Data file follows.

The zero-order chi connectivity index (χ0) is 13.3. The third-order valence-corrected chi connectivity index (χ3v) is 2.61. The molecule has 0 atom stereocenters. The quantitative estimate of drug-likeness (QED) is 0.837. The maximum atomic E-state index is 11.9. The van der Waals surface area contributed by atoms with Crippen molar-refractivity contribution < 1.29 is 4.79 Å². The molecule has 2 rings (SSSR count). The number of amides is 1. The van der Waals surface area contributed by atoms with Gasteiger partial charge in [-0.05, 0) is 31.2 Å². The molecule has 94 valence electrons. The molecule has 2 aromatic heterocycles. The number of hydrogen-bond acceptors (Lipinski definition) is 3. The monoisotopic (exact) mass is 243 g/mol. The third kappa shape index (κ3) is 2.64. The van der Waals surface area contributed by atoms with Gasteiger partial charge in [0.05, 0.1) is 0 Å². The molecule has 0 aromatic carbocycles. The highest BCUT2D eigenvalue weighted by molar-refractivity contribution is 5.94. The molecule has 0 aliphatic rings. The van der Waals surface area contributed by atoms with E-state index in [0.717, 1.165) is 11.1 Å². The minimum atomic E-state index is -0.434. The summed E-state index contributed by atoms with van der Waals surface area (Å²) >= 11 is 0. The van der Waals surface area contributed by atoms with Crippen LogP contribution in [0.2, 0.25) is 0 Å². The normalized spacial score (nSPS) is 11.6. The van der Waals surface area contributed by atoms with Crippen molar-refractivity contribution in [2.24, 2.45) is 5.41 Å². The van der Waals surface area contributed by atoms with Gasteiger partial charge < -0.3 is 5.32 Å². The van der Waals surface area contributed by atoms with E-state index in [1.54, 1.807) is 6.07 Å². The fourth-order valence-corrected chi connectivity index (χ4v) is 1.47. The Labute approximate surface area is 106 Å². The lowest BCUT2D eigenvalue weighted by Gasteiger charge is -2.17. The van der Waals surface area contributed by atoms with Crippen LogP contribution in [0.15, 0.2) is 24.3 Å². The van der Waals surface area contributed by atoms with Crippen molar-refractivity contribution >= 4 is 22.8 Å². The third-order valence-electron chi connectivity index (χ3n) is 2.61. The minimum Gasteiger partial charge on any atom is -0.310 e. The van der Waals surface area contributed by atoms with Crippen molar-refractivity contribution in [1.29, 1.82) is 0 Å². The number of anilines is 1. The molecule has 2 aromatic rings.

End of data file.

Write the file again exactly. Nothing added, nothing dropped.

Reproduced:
The zero-order chi connectivity index (χ0) is 13.3. The third-order valence-corrected chi connectivity index (χ3v) is 2.61. The molecule has 0 atom stereocenters. The quantitative estimate of drug-likeness (QED) is 0.837. The maximum atomic E-state index is 11.9. The van der Waals surface area contributed by atoms with Crippen molar-refractivity contribution < 1.29 is 4.79 Å². The molecule has 2 rings (SSSR count). The number of amides is 1. The van der Waals surface area contributed by atoms with Gasteiger partial charge in [-0.05, 0) is 31.2 Å². The molecule has 94 valence electrons. The molecule has 2 aromatic heterocycles. The number of hydrogen-bond acceptors (Lipinski definition) is 3. The monoisotopic (exact) mass is 243 g/mol. The third kappa shape index (κ3) is 2.64. The van der Waals surface area contributed by atoms with Gasteiger partial charge in [0.05, 0.1) is 0 Å². The molecule has 0 aromatic carbocycles. The highest BCUT2D eigenvalue weighted by molar-refractivity contribution is 5.94. The molecule has 0 aliphatic rings. The van der Waals surface area contributed by atoms with E-state index in [0.717, 1.165) is 11.1 Å². The minimum atomic E-state index is -0.434. The summed E-state index contributed by atoms with van der Waals surface area (Å²) >= 11 is 0. The van der Waals surface area contributed by atoms with Crippen LogP contribution in [0.2, 0.25) is 0 Å². The normalized spacial score (nSPS) is 11.6. The van der Waals surface area contributed by atoms with Crippen molar-refractivity contribution in [2.24, 2.45) is 5.41 Å². The van der Waals surface area contributed by atoms with Gasteiger partial charge < -0.3 is 5.32 Å². The van der Waals surface area contributed by atoms with E-state index in [1.54, 1.807) is 6.07 Å². The fourth-order valence-corrected chi connectivity index (χ4v) is 1.47. The Labute approximate surface area is 106 Å². The lowest BCUT2D eigenvalue weighted by Gasteiger charge is -2.17. The van der Waals surface area contributed by atoms with Crippen LogP contribution in [0.15, 0.2) is 24.3 Å². The van der Waals surface area contributed by atoms with Crippen molar-refractivity contribution >= 4 is 22.8 Å². The third-order valence-electron chi connectivity index (χ3n) is 2.61. The minimum Gasteiger partial charge on any atom is -0.310 e. The van der Waals surface area contributed by atoms with Crippen molar-refractivity contribution in [1.29, 1.82) is 0 Å². The number of anilines is 1. The molecule has 2 aromatic rings.